, a 3 is inserted to the left of every digit of this random number. The image below demonstrates this (the first value is the random number while the second is the number with the `.to_s.unpack1('H*')`

added) :

After that this number is converted to hexadecimal. Wow! So effectively only half of the bits of the nonce have entropy. That is very bad to say the least……

### Deriving a Mathematical Expression For \( k \)

Firstly, we would have to come up with a precise mathematical expression for the nonce. Suppose that we consider the digits of `k`

where \((0 \leq n \leq 9 )\).

We can rewrite this as a mix of binary and the unknown digits \( n \) where:

\[k = \quad 0011 \ n_{25} \quad 0011 \ x_{24} \quad 0011 \ x_{23} \quad .... \quad 0011 \ x_2 \quad 0011 \ x_1 \quad 3 \ x_0\]Now we can consider each byte of \( \quad 0011 \ n_{i} \quad \) where \(i \) represents some \(i^{th}\) bit from the LSB side:

\[B_i \quad = \quad 0011 \ n_i \quad = \quad 3 << 4 + n_i \quad = \quad 48 + n_i\]Now rewriting \(k\) we have:

\[k \ = \ B_{25} \quad B_{24} \quad B_{23} \quad .... \quad B_{2} \quad B_1 \quad B_0\] \[k \ = \ B_0 \quad + \quad B_1 << 2^{8*1} \quad + \quad B_2 << 2^{8*2} \quad + \quad .... \quad + \quad B_{24} << 2^{25*7} \quad + \quad B_{24} << 2^{25*8}\] \[\therefore k = \sum_{i=0}^{25} \ B_i \ \cdot 2^{8i}\] \[k = \sum_{i=0}^{25} \ (48 + n_i) \ \cdot 2^{8i}\] \[\therefore k = \sum_{i=0}^{25} \ 48 \ \cdot 2^{8i} \ + \ \sum_{i=0}^{25} \ n_i \ \cdot 2^{8i}\]Great, now we have an expression for the nonce `k`

where a constant term and the unknown digit \( n_i \) are separated.

### Cancelling Out the Private Key \( d \)

Now, consider the message, signature pair \( (r_1, s_1, h_1) \) and \( (r_2, s_2, h_1) \) where \( h_1 \) represents the SHA-256 hash of the word ‘Baba’. We know from the definition of ECDSA that:

\[s_1 = k_1^{-1} \ \cdot (h_1 + r_1 \ \cdot d)\] \[s_2 = k_2^{-1} \ \cdot (h_2 + r_2 \ \cdot d)\]Here we already obtained a mathematical expression for \( k \) hence:

\[\left( \sum_{i=0}^{25} \ 48 \ \cdot 2^{8i} \ + \ \sum_{i=0}^{25} \ n_i \ \cdot 2^{8i} \right) \cdot s_1 \equiv h_1 + r_1 d \pmod{n}\] \[\left( \sum_{i=0}^{25} \ 48 \ \cdot 2^{8i} \ + \ \sum_{i=0}^{25} \ n_i \ \cdot 2^{8i} \right) \cdot s_2 \equiv h_1 + r_2 d \pmod{n}\]Here \( n \) represents the prime used in this elliptic curve. Then, we can remove \( d \) from this set of equations. Since:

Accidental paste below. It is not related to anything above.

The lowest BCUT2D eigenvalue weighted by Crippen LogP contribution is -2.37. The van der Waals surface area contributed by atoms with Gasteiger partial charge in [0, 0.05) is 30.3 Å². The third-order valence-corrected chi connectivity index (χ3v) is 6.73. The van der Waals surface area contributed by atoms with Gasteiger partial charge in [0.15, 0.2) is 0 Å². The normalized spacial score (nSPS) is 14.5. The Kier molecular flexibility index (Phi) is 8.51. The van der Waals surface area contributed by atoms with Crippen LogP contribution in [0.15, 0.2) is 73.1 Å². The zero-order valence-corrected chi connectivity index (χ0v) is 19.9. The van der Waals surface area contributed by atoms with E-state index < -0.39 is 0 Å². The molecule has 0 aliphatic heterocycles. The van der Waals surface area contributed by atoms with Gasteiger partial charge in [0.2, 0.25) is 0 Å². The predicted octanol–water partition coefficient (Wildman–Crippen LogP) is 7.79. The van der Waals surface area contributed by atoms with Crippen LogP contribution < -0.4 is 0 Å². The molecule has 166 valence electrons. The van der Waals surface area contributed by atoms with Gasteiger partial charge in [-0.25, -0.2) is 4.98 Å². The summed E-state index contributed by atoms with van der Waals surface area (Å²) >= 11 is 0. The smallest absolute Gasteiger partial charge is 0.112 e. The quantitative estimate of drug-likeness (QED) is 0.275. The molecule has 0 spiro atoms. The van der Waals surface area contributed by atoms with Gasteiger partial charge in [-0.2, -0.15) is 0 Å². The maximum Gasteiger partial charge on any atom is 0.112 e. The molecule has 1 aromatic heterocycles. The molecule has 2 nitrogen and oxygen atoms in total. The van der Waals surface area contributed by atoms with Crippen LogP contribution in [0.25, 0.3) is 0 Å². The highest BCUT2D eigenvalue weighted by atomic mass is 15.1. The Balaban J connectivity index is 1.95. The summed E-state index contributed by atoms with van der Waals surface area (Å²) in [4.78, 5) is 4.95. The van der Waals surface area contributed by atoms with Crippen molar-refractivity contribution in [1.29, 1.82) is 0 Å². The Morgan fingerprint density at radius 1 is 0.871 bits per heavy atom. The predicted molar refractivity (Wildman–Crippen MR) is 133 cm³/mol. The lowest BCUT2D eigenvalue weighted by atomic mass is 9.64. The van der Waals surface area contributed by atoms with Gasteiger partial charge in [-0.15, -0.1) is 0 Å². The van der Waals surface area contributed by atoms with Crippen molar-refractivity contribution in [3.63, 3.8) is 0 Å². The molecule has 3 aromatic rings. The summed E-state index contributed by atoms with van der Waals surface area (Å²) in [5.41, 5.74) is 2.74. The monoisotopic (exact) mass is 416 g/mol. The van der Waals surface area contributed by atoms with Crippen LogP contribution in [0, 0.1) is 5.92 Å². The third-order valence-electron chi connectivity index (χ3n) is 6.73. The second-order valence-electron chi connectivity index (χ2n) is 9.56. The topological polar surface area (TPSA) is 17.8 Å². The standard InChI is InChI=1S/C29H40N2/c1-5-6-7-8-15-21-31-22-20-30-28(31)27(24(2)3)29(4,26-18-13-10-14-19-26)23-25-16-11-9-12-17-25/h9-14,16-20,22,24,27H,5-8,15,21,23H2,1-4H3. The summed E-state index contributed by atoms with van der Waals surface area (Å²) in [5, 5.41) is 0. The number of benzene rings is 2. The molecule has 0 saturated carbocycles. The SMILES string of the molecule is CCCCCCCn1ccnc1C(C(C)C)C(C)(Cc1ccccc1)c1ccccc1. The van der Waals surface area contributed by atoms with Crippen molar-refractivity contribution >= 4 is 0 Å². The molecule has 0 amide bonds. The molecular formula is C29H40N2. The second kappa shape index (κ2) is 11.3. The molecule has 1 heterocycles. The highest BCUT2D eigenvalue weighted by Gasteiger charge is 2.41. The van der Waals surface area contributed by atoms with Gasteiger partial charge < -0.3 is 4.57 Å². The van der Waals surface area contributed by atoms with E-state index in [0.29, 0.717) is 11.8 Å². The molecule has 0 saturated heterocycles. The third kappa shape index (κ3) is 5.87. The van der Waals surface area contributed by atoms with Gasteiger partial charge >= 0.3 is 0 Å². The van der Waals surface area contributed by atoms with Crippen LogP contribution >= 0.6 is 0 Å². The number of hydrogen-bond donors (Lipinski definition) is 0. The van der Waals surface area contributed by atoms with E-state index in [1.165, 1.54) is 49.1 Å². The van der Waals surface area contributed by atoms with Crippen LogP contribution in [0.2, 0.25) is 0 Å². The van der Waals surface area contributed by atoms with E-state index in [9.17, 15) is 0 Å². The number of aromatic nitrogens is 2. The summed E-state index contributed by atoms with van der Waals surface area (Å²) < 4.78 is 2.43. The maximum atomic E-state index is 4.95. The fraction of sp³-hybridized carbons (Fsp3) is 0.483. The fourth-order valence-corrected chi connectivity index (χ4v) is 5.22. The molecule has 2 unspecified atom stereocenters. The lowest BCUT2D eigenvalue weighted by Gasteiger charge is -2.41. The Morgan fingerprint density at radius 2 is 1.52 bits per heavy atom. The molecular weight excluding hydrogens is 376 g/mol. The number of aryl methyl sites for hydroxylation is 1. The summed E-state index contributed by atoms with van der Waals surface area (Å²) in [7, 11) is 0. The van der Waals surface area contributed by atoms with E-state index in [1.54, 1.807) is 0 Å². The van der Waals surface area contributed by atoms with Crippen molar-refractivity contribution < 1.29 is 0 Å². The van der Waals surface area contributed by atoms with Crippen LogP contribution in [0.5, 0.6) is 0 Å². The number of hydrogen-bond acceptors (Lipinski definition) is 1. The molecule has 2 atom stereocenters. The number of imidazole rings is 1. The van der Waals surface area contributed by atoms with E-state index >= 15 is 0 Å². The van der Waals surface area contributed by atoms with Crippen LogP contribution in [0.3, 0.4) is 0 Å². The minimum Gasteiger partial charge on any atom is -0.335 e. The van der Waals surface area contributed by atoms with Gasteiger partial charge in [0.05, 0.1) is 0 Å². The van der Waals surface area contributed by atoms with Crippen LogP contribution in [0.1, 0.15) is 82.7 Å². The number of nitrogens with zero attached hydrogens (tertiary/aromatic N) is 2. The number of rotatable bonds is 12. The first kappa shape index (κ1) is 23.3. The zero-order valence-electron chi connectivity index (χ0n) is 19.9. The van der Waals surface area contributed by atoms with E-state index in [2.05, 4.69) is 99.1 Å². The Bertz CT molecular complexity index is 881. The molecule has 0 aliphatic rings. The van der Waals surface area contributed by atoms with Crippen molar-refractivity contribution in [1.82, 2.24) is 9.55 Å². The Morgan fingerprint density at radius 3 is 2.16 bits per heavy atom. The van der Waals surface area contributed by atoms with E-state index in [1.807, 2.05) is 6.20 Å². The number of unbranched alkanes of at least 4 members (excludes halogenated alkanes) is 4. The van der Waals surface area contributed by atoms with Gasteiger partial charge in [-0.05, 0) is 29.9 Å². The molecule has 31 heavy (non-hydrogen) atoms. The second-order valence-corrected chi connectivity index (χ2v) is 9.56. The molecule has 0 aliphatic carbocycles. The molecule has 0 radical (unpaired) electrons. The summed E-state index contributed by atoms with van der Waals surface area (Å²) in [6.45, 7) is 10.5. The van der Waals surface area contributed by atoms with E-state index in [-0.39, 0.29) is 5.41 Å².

\(\quad \frac{k1 \ \cdot s_1 \ \ - \ h_1}{r_1} \quad \equiv d \pmod{n} \quad\) and \( \quad \frac{k2 \ \cdot s_2 \ \ - \ h_1}{r_2} \quad \equiv d \pmod{n} \)

\[\therefore \quad \quad \frac{k1 \ \cdot s_1 \ \ - \ h_1}{r_1} \quad \equiv \quad \frac{k2 \ \cdot s_2 \ \ - \ h_1}{r_2} \pmod{n}\] \[r_2 \ ( k_1 \ \cdot s_1 \ - \ h_1) \ \quad \equiv \quad r_1 \ ( k_2 \ \cdot s_2 \ - \ h_1) \pmod{n}\] \[r_2 \ \cdot k_1 \ \cdot s_1 \ - \ h_1 \ \cdot r_2 \quad \equiv \quad r_1 \ \cdot k_2 \ \cdot s_2 \ - \ h_1 \ \cdot r_1 \pmod{n}\] \[(r_2 \ \cdot k_1 \ \cdot s_1) \ \ - \ (r_1 \ \cdot k_2 \ \cdot s_2) \quad \equiv \quad h_1 \ \cdot r_2 \ - \ h_1 \ \cdot r_1 \pmod{n}\]This means that for some \( a \) where \( (a \in \mathbb{Z}^+) \) :

\[\quad \therefore (r_2 \ \cdot k_1 \ \cdot s_1) \ \ - \ (r_1 \ \cdot k_2 \ \cdot s_2) \quad + \quad a \ \cdot n \quad = \quad \quad h_1 \ \cdot r_2 \ - \ h_1 \ \cdot r_1\]Now substituting the mathematical expression that we derived for `k`

in this challenge:

### Matrices, Lattices, rkm0959’s CVP Inequality Solver and the Extended Hidden Number Problem

This is the part where the level of mathematics was far beyond us. We managed to solve the challenge by carefully looking at and observing how people solved the H1 challenge in Google CTF 2021. After obtaining the mathematical expression shown above, we used rkm0959’s Inequality Solver with CVP. We observed his writeup for the H1 challenge and created a similar matrix to the one he used for that challenge, only this time we would be using the mathematical expressions derived above.

Hence we constructed a 53 by 53 matrix such that :